Rosalind A. Bueckert1, Yunfei Jiang2 and Thomas D. Warkentin1, (1)51 Campus Dr., University of Saskatchewan, Saskatoon, SK, CANADA (2)Plant Sciences, University of Saskatchewan, Saskatoon, SK, Canada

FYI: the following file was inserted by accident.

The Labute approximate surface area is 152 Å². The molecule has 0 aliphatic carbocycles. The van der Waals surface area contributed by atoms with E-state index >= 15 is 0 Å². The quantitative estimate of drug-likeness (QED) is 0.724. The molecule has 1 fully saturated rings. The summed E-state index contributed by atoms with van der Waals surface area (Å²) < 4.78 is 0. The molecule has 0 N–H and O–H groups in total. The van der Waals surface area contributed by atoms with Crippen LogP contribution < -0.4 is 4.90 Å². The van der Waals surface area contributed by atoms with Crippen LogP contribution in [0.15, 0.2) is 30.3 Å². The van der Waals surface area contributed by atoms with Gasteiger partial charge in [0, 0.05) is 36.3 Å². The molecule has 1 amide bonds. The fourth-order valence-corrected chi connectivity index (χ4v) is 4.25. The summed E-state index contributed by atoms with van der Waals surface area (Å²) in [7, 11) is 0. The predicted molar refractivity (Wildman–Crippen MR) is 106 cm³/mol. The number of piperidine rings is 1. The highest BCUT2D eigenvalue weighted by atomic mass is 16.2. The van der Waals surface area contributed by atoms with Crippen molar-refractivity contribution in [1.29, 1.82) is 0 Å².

Canada is the leading global producer of grain pea, where this dryland crop is mostly grown on the semi-arid western prairies. Heat stress in pea (Pisum sativum L.) occurs in the field when crops are exposed to daytime air temperatures exceeding 28°C. To seek leaf traits that can improve heat resistance via canopy cooling in future cultivars, we measured a 94-member pea association mapping panel (PAM) consisting of cultivars selected for north America, western and eastern Europe, and Australia. Cultivars contained a range of leaf type (normal, tare leaf, semi-leafless), canopy color (bright green, blue-green, red-green, dark green), flower color (red, pink, cream, white), canopy habit (prostrate, vining, upright), determinacy (total and reproductive node number) and lifecycle length. In 2012 we measured the PAM in Arizona under high temperature, and in 2012 and 2013 in Saskatchewan under normal temperatures with typical short spells of heat stress. Preliminary results of leaf shape and size, leaf type, stem diameter and canopy habit, and leaf pigments (chlorophyll, carotenoid, anthocyanin) will be presented, as well as their associations with canopy temperature and yield.